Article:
3

CEUs

400.00

Achilles Tendinopathy

Achilles Tendinopathy

Testimonials: 

Excellent value for my practice.  Jacqui Botha, Physiotherapist, Plettenberg Bay

Good value for my practice.  Michelle Utton, Podiatrist, Cape Town 

Excellent value for my practice.  Linda Birkenstock, Podiatrist, Polokwane 

Good value for my practice.  Madeleine Van der Merwe, Physiotherapist, Cape Town 

Excellent value for my practice.  Frederick Colyn, Physiotherapist, Bloemfontein 

Good value for my practice.  Melinda Snyders, Physiotherapist, Johannesburg 

Excellent value for my practice.  Hanneke Erasmus, Physiotherapist, Port Elizabeth

Good value for my practice.  Sherril Hulett, Physiotherapist, Cape Town


This e-Learning course summarises the tendinopathy continuum and articulates the authors' clinical reasoning and hands-on experience managing Achilles tendinopathy. We outline graded loading concepts while emphasising that relying on recipes is likely to fail. We also provide a perspective on the role of central pain processing and peripheral input from nociceptive fibres in the context of tendinopathy. 

Rehabilitation should be tailored to address identified impairments (muscle bulk asymmetries, kinetic chain dysfunction, tolerance of energy storage and release in the Achilles tendon), and progressively work toward movements and activities relevant for the individual's sport or daily activities.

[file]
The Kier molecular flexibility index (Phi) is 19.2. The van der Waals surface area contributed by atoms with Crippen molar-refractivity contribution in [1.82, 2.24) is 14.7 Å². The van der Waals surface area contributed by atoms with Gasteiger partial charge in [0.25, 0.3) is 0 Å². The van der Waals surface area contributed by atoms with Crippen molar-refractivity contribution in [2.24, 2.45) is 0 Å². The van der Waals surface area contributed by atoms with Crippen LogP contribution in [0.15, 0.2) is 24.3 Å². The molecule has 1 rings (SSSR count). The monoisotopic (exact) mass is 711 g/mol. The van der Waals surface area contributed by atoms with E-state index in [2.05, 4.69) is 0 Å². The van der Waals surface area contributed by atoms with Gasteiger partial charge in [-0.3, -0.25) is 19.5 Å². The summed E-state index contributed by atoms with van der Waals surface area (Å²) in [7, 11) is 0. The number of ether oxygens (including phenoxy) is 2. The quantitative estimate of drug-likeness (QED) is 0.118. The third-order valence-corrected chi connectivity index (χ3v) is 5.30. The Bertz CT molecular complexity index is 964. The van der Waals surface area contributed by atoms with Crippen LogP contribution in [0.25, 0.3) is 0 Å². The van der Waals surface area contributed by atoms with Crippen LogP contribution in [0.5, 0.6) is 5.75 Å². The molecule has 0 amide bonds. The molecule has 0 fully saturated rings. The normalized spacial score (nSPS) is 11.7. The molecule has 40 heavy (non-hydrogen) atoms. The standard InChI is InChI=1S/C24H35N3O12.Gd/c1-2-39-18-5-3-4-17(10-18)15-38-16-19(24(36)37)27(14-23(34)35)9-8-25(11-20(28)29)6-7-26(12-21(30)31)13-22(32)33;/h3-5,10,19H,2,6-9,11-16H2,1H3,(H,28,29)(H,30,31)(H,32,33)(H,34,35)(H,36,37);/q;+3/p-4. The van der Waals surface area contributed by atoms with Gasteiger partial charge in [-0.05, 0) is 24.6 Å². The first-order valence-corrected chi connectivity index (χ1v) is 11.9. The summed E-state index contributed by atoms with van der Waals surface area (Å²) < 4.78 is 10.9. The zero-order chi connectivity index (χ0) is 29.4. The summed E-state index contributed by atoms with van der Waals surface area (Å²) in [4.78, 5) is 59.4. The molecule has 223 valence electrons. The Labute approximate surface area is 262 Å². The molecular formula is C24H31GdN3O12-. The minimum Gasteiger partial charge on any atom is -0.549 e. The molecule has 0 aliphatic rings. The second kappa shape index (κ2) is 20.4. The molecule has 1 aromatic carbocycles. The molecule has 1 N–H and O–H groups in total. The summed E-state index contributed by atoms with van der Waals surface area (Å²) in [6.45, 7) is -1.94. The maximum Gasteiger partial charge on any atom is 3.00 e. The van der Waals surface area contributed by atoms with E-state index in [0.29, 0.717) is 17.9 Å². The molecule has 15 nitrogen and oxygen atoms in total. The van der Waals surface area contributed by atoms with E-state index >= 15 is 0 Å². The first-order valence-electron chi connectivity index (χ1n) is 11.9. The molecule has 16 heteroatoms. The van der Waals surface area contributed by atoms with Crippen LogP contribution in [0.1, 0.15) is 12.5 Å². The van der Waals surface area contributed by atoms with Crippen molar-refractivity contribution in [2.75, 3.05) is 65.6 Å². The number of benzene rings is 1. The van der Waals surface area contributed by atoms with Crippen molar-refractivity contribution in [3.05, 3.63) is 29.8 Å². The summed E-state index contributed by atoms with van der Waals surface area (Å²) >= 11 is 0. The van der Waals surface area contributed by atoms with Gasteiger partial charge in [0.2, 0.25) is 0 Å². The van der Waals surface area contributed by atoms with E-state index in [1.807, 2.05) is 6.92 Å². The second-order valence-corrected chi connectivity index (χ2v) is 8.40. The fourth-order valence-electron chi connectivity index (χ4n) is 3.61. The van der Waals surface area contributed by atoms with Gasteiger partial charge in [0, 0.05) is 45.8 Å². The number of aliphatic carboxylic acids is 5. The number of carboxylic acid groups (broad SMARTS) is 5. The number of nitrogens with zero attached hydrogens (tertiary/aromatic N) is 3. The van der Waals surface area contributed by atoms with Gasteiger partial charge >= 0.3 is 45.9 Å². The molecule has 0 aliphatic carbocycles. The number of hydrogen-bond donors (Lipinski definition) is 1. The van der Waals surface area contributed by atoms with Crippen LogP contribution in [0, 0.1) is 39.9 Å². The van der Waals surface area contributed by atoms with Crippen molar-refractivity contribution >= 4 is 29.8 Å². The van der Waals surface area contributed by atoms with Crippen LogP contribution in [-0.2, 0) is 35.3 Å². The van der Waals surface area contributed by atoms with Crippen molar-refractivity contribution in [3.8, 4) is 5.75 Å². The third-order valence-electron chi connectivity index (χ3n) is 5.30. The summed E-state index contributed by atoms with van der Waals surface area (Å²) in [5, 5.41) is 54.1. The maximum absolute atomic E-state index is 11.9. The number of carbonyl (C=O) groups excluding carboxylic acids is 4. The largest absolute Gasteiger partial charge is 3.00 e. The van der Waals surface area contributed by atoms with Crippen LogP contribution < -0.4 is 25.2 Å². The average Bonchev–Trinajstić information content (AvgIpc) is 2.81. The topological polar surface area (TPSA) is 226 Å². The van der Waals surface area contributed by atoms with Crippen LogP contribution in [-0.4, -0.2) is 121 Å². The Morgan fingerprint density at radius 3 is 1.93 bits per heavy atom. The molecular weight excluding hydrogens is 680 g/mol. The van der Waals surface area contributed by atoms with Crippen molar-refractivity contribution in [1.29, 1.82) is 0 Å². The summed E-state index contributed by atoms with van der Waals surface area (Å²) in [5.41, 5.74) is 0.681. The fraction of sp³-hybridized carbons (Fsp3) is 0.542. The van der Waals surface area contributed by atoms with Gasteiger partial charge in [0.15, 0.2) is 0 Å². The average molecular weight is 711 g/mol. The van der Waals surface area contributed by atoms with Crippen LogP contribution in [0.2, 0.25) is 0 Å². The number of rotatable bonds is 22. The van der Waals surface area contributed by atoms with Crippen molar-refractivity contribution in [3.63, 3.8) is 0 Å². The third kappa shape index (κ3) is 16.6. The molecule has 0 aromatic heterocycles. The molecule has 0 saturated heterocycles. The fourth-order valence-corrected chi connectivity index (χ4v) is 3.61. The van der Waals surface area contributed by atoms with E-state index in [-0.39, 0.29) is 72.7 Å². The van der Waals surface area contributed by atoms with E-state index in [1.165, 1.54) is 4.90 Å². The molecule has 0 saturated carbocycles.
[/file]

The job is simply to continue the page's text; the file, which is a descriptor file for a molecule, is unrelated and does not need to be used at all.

3

CEUs

400.00

Principles of Injury Prevention: Part 1: Static, Ballistic and PNF Stretches

Principles of Injury Prevention: Part 1: Static, Ballistic and PNF Stretches

The science of sports injury prevention has grown exponentially over the past two decades. We know that interventions can prevent major knee, ankle and other injuries.

This course will help you to help your sports clients to reduce the risk of injury. You will gain a thorough understanding of how sports injuries occur. Then you will gain in-depth knowledge of the factors that can reduce the risk of injury – warm-up, stretching, taping and bracing, equipment, surfaces, training, envelope of function and the central governor model for the limit of performance and their appropriate use.                                                                         

3

CEUs

400.00

Principles of Injury Prevention: Part 2: Active Isolated Stretching as a Therapeutic Modality, Illustrated Stretching Programme

Principles of Injury Prevention: Part 2: Active Isolated Stretching as a Therapeutic Modality, Illustrated Stretching Programme

The science of sports injury prevention has grown exponentially over the past two decades. We know that interventions can prevent major knee, ankle and other injuries. This course will help you to help your sports clients to reduce the risk of injury. You will gain a thorough understanding of how sports injuries occur. Then you will gain in-depth knowledge of the factors that can reduce the risk of injury – warm-up, stretching, taping and bracing, equipment, surfaces, training, envelope of function and the central governor model for the limit of performance and their appropriate use.